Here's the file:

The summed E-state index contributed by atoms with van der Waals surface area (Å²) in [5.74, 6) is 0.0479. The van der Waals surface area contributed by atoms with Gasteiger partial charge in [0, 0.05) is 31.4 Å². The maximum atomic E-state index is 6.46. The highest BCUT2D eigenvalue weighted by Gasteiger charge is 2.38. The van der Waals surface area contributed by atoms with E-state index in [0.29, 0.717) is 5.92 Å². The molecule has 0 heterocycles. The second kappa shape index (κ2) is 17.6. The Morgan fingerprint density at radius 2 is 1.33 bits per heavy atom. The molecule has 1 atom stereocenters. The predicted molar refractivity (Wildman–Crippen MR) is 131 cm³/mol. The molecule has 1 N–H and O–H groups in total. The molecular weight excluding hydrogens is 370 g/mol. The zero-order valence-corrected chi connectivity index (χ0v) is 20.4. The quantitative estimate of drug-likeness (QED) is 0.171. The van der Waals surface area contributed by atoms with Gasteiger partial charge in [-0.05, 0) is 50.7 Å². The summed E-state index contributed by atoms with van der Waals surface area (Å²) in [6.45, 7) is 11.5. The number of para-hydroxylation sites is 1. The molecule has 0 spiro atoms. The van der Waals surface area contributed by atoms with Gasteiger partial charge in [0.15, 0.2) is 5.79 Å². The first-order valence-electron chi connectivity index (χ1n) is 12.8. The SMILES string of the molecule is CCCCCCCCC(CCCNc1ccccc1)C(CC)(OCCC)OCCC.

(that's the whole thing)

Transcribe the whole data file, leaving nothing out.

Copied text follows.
The summed E-state index contributed by atoms with van der Waals surface area (Å²) in [5.74, 6) is 0.0479. The van der Waals surface area contributed by atoms with Gasteiger partial charge in [0, 0.05) is 31.4 Å². The maximum atomic E-state index is 6.46. The highest BCUT2D eigenvalue weighted by Gasteiger charge is 2.38. The van der Waals surface area contributed by atoms with E-state index in [0.29, 0.717) is 5.92 Å². The molecule has 0 heterocycles. The second kappa shape index (κ2) is 17.6. The Morgan fingerprint density at radius 2 is 1.33 bits per heavy atom. The molecule has 1 atom stereocenters. The predicted molar refractivity (Wildman–Crippen MR) is 131 cm³/mol. The molecule has 1 N–H and O–H groups in total. The molecular weight excluding hydrogens is 370 g/mol. The zero-order valence-corrected chi connectivity index (χ0v) is 20.4. The quantitative estimate of drug-likeness (QED) is 0.171. The van der Waals surface area contributed by atoms with Gasteiger partial charge in [-0.05, 0) is 50.7 Å². The summed E-state index contributed by atoms with van der Waals surface area (Å²) in [6.45, 7) is 11.5. The number of para-hydroxylation sites is 1. The molecule has 0 spiro atoms. The van der Waals surface area contributed by atoms with Gasteiger partial charge in [0.15, 0.2) is 5.79 Å². The first-order valence-electron chi connectivity index (χ1n) is 12.8. The SMILES string of the molecule is CCCCCCCCC(CCCNc1ccccc1)C(CC)(OCCC)OCCC.